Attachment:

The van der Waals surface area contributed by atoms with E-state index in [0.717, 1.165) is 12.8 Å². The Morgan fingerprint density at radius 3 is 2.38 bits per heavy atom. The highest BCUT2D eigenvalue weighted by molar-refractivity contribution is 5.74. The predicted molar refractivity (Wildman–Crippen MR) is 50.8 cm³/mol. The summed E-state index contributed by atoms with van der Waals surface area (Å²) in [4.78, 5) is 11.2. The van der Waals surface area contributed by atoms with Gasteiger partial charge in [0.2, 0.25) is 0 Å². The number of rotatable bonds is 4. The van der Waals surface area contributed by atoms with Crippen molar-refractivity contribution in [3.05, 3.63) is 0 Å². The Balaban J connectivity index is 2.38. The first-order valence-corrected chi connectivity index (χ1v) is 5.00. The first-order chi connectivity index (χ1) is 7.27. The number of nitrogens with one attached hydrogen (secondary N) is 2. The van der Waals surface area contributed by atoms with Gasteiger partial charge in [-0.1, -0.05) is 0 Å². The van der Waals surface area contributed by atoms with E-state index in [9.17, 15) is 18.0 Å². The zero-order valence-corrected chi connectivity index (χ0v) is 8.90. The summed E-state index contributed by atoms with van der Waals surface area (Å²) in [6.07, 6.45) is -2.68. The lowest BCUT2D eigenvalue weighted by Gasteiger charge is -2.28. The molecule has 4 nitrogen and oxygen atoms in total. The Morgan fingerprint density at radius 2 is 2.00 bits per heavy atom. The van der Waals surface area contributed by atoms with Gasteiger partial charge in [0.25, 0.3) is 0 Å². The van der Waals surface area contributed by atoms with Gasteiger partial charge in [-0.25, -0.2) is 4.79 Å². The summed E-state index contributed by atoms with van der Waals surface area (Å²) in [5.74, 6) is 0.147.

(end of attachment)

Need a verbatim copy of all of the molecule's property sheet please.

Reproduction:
The van der Waals surface area contributed by atoms with E-state index in [0.717, 1.165) is 12.8 Å². The Morgan fingerprint density at radius 3 is 2.38 bits per heavy atom. The highest BCUT2D eigenvalue weighted by molar-refractivity contribution is 5.74. The predicted molar refractivity (Wildman–Crippen MR) is 50.8 cm³/mol. The summed E-state index contributed by atoms with van der Waals surface area (Å²) in [4.78, 5) is 11.2. The van der Waals surface area contributed by atoms with Gasteiger partial charge in [0.2, 0.25) is 0 Å². The number of rotatable bonds is 4. The van der Waals surface area contributed by atoms with Crippen molar-refractivity contribution in [3.05, 3.63) is 0 Å². The Balaban J connectivity index is 2.38. The first-order valence-corrected chi connectivity index (χ1v) is 5.00. The first-order chi connectivity index (χ1) is 7.27. The number of nitrogens with one attached hydrogen (secondary N) is 2. The van der Waals surface area contributed by atoms with Gasteiger partial charge in [-0.1, -0.05) is 0 Å². The van der Waals surface area contributed by atoms with E-state index in [9.17, 15) is 18.0 Å². The zero-order valence-corrected chi connectivity index (χ0v) is 8.90. The summed E-state index contributed by atoms with van der Waals surface area (Å²) in [6.07, 6.45) is -2.68. The lowest BCUT2D eigenvalue weighted by Gasteiger charge is -2.28. The molecule has 4 nitrogen and oxygen atoms in total. The Morgan fingerprint density at radius 2 is 2.00 bits per heavy atom. The van der Waals surface area contributed by atoms with Gasteiger partial charge in [0.25, 0.3) is 0 Å². The van der Waals surface area contributed by atoms with Gasteiger partial charge in [-0.25, -0.2) is 4.79 Å². The summed E-state index contributed by atoms with van der Waals surface area (Å²) in [5.74, 6) is 0.147.